For the past four years ever since I turned self-employed, I have been living the life I have always wanted to lead. I was still coping with my mood swings, but I assumed that was just part of me. Until the past year, for some reason, I started getting physically sick a lot. By a lot, I mean like every month, which became a weekly thing, and then it became alternate days. How sick? I get migraines which makes me want to bang my head against the wall, I get nausea as part of the migraine, I get chest pains and of course horrible 2-week flus at some intervals.

It was affecting my work, my life and I didn't like it a single bit.

For some reason. For what reason?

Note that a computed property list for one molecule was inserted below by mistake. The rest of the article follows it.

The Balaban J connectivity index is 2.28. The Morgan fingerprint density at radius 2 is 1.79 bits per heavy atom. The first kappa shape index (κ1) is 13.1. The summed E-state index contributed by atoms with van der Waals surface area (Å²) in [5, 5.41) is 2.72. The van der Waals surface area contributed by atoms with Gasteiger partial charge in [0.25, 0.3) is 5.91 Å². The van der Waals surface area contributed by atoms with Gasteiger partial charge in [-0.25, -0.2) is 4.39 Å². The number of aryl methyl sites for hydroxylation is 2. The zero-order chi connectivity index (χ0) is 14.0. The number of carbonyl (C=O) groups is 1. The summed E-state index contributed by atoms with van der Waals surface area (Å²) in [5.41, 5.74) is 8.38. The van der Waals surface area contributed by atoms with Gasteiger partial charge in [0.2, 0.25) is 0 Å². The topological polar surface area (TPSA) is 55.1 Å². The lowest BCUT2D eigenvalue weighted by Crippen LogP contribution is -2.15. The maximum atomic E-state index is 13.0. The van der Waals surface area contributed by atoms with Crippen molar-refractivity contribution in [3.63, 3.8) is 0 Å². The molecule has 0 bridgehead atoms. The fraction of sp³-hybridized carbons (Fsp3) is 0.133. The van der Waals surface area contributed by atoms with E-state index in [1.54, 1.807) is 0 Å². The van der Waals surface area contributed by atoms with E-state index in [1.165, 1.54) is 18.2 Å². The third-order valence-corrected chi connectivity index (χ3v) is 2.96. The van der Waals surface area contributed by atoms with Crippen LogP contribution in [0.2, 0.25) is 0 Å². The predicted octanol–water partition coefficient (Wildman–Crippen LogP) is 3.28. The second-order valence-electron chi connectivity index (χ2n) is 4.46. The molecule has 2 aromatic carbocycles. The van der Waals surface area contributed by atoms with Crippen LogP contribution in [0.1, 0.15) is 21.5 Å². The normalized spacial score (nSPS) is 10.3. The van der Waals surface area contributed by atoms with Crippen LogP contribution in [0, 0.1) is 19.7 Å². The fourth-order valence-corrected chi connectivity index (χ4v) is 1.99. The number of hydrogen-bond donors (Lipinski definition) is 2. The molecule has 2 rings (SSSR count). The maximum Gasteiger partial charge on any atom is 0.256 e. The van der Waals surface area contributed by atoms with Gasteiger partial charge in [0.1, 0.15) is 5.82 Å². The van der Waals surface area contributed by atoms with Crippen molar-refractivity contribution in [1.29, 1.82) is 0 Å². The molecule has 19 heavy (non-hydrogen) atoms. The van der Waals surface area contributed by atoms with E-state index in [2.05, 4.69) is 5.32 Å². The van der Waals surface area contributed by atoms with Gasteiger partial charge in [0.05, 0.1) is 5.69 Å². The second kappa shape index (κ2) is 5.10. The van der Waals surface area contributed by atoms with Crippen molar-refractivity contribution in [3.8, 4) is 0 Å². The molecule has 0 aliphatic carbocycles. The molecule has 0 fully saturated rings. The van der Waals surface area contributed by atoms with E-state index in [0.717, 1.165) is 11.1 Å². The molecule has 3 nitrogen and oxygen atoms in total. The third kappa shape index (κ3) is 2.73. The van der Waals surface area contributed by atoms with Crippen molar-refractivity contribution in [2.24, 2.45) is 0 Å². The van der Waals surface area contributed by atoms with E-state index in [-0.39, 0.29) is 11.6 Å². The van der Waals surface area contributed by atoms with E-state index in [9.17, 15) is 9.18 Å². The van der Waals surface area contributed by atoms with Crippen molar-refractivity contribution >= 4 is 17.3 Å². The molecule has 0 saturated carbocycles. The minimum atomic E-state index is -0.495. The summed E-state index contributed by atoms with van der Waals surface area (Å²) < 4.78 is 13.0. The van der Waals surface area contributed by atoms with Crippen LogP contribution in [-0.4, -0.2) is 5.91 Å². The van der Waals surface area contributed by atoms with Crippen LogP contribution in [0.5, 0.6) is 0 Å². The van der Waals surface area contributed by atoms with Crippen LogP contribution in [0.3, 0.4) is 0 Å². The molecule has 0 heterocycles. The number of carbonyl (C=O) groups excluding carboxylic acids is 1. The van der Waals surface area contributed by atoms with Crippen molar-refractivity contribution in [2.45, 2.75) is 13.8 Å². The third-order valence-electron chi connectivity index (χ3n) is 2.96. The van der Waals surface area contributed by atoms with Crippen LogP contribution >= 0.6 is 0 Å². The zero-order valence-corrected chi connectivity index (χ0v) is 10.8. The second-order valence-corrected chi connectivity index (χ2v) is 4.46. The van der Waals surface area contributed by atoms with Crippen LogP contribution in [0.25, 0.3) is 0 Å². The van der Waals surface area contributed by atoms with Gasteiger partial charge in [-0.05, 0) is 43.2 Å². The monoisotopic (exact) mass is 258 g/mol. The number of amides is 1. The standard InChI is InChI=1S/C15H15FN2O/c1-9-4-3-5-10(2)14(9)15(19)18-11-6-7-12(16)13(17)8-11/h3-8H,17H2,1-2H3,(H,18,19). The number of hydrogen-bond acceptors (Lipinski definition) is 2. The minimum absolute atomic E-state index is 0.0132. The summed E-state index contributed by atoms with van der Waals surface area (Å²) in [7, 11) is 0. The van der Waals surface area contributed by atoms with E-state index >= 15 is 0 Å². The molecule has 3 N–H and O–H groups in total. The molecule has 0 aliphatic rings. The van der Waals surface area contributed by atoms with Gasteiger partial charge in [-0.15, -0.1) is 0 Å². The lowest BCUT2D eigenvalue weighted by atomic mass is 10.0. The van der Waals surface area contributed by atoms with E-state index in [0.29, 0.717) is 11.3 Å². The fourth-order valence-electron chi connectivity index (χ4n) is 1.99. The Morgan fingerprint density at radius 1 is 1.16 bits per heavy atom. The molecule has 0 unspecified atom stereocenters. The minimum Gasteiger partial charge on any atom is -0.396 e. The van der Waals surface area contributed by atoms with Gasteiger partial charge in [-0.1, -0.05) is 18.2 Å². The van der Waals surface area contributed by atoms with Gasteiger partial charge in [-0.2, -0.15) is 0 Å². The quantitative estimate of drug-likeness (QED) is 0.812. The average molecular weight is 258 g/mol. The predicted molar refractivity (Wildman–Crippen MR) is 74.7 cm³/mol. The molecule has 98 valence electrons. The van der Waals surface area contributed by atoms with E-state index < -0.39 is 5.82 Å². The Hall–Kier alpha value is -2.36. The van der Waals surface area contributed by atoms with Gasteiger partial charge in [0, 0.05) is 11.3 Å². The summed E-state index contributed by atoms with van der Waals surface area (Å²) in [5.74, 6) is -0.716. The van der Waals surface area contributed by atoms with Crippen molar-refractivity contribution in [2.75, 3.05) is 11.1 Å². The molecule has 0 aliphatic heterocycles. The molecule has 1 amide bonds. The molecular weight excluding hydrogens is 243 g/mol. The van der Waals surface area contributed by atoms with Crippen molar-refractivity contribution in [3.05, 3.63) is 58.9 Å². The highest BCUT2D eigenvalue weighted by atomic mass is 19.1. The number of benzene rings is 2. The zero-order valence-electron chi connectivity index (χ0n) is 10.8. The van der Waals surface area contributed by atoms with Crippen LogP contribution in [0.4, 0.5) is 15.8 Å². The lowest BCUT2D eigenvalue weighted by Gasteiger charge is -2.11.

Honestly till now, I have no idea. Is it because of overwork? Poor diet? No exercise? Pursuing the wrong kind of work? Wrong motivation for work? Because I wasn't living out my purpose? But what is my purpose? Am I living in the wrong country? Is Singapore energetically wrong for me? Because I have dozens of bills to pay? Perhaps the stress of having to break even every month as an independent worker? Society getting too materialistic? War for senseless reasons? The rental market in Singapore getting crazy?

I don't feel alive anymore and I hate it. I am actually getting sick and depressed because I want so desperately to be happy.

How can I truly be happy? It is about being contented? But does being contented mean I shouldn't push myself to be the change that I want?

What truly makes me happy?